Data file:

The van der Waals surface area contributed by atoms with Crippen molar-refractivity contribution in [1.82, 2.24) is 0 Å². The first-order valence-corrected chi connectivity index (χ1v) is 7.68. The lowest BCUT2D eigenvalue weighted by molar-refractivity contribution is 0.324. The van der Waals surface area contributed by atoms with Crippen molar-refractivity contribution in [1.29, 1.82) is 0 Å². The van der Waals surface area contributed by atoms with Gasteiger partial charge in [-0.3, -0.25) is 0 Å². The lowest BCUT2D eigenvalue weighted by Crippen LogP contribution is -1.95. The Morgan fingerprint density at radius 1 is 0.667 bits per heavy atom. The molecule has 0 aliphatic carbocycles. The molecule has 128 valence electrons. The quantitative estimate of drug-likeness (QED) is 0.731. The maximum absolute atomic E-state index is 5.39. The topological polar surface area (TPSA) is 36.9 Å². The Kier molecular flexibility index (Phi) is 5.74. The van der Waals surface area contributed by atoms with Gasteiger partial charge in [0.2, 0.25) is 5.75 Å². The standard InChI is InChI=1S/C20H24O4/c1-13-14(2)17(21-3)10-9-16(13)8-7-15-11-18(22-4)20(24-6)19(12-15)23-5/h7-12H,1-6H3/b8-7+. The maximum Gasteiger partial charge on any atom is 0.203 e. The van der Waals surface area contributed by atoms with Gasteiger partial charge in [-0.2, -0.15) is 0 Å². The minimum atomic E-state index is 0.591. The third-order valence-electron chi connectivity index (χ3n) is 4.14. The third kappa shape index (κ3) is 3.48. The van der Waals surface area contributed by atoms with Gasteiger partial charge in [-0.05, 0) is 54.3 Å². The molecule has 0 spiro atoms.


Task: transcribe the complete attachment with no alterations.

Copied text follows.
The van der Waals surface area contributed by atoms with Crippen molar-refractivity contribution in [1.82, 2.24) is 0 Å². The first-order valence-corrected chi connectivity index (χ1v) is 7.68. The lowest BCUT2D eigenvalue weighted by molar-refractivity contribution is 0.324. The van der Waals surface area contributed by atoms with Crippen molar-refractivity contribution in [1.29, 1.82) is 0 Å². The van der Waals surface area contributed by atoms with Gasteiger partial charge in [-0.3, -0.25) is 0 Å². The lowest BCUT2D eigenvalue weighted by Crippen LogP contribution is -1.95. The Morgan fingerprint density at radius 1 is 0.667 bits per heavy atom. The molecule has 0 aliphatic carbocycles. The molecule has 128 valence electrons. The quantitative estimate of drug-likeness (QED) is 0.731. The maximum absolute atomic E-state index is 5.39. The topological polar surface area (TPSA) is 36.9 Å². The Kier molecular flexibility index (Phi) is 5.74. The van der Waals surface area contributed by atoms with Gasteiger partial charge in [0.2, 0.25) is 5.75 Å². The standard InChI is InChI=1S/C20H24O4/c1-13-14(2)17(21-3)10-9-16(13)8-7-15-11-18(22-4)20(24-6)19(12-15)23-5/h7-12H,1-6H3/b8-7+. The maximum Gasteiger partial charge on any atom is 0.203 e. The van der Waals surface area contributed by atoms with Gasteiger partial charge in [-0.2, -0.15) is 0 Å². The minimum atomic E-state index is 0.591. The third-order valence-electron chi connectivity index (χ3n) is 4.14. The third kappa shape index (κ3) is 3.48. The van der Waals surface area contributed by atoms with Gasteiger partial charge in [-0.05, 0) is 54.3 Å². The molecule has 0 spiro atoms.